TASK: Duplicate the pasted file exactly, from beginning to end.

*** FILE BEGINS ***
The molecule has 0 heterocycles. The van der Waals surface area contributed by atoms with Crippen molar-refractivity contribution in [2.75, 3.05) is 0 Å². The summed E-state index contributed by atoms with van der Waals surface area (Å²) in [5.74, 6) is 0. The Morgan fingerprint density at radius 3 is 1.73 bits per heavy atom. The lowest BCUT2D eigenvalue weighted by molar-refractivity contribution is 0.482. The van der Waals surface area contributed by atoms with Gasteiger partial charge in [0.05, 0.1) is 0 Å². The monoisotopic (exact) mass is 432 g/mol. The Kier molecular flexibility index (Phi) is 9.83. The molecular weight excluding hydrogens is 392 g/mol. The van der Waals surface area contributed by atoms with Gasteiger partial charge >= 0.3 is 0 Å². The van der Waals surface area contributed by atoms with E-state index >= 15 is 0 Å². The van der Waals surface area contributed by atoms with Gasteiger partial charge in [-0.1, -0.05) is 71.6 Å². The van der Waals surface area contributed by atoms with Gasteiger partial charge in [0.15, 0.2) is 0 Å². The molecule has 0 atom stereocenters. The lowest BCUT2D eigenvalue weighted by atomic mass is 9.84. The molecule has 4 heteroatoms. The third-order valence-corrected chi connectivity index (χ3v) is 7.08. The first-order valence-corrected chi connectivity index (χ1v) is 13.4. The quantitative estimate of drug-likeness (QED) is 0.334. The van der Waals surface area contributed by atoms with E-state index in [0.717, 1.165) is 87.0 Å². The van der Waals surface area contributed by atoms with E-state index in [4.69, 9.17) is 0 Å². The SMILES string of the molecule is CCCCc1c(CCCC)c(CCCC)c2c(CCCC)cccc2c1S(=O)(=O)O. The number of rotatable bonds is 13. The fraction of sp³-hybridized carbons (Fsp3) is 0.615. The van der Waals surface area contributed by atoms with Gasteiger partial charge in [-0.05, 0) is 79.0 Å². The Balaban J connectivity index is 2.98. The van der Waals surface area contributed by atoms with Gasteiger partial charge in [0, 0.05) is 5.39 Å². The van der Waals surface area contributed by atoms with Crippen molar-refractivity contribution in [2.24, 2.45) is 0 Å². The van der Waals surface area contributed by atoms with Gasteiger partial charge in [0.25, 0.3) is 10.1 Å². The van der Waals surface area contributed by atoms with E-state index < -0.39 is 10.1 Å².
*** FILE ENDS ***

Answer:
The molecule has 0 heterocycles. The van der Waals surface area contributed by atoms with Crippen molar-refractivity contribution in [2.75, 3.05) is 0 Å². The summed E-state index contributed by atoms with van der Waals surface area (Å²) in [5.74, 6) is 0. The Morgan fingerprint density at radius 3 is 1.73 bits per heavy atom. The lowest BCUT2D eigenvalue weighted by molar-refractivity contribution is 0.482. The van der Waals surface area contributed by atoms with Gasteiger partial charge in [0.05, 0.1) is 0 Å². The monoisotopic (exact) mass is 432 g/mol. The Kier molecular flexibility index (Phi) is 9.83. The molecular weight excluding hydrogens is 392 g/mol. The van der Waals surface area contributed by atoms with Gasteiger partial charge >= 0.3 is 0 Å². The van der Waals surface area contributed by atoms with E-state index >= 15 is 0 Å². The van der Waals surface area contributed by atoms with Gasteiger partial charge in [-0.1, -0.05) is 71.6 Å². The van der Waals surface area contributed by atoms with Gasteiger partial charge in [0.15, 0.2) is 0 Å². The molecule has 0 atom stereocenters. The lowest BCUT2D eigenvalue weighted by atomic mass is 9.84. The molecule has 4 heteroatoms. The third-order valence-corrected chi connectivity index (χ3v) is 7.08. The first-order valence-corrected chi connectivity index (χ1v) is 13.4. The quantitative estimate of drug-likeness (QED) is 0.334. The van der Waals surface area contributed by atoms with E-state index in [0.717, 1.165) is 87.0 Å². The van der Waals surface area contributed by atoms with E-state index in [4.69, 9.17) is 0 Å². The SMILES string of the molecule is CCCCc1c(CCCC)c(CCCC)c2c(CCCC)cccc2c1S(=O)(=O)O. The number of rotatable bonds is 13. The fraction of sp³-hybridized carbons (Fsp3) is 0.615. The van der Waals surface area contributed by atoms with Gasteiger partial charge in [-0.05, 0) is 79.0 Å². The Balaban J connectivity index is 2.98. The van der Waals surface area contributed by atoms with Gasteiger partial charge in [0, 0.05) is 5.39 Å². The van der Waals surface area contributed by atoms with Crippen molar-refractivity contribution in [2.24, 2.45) is 0 Å². The van der Waals surface area contributed by atoms with Gasteiger partial charge in [0.25, 0.3) is 10.1 Å². The van der Waals surface area contributed by atoms with E-state index < -0.39 is 10.1 Å².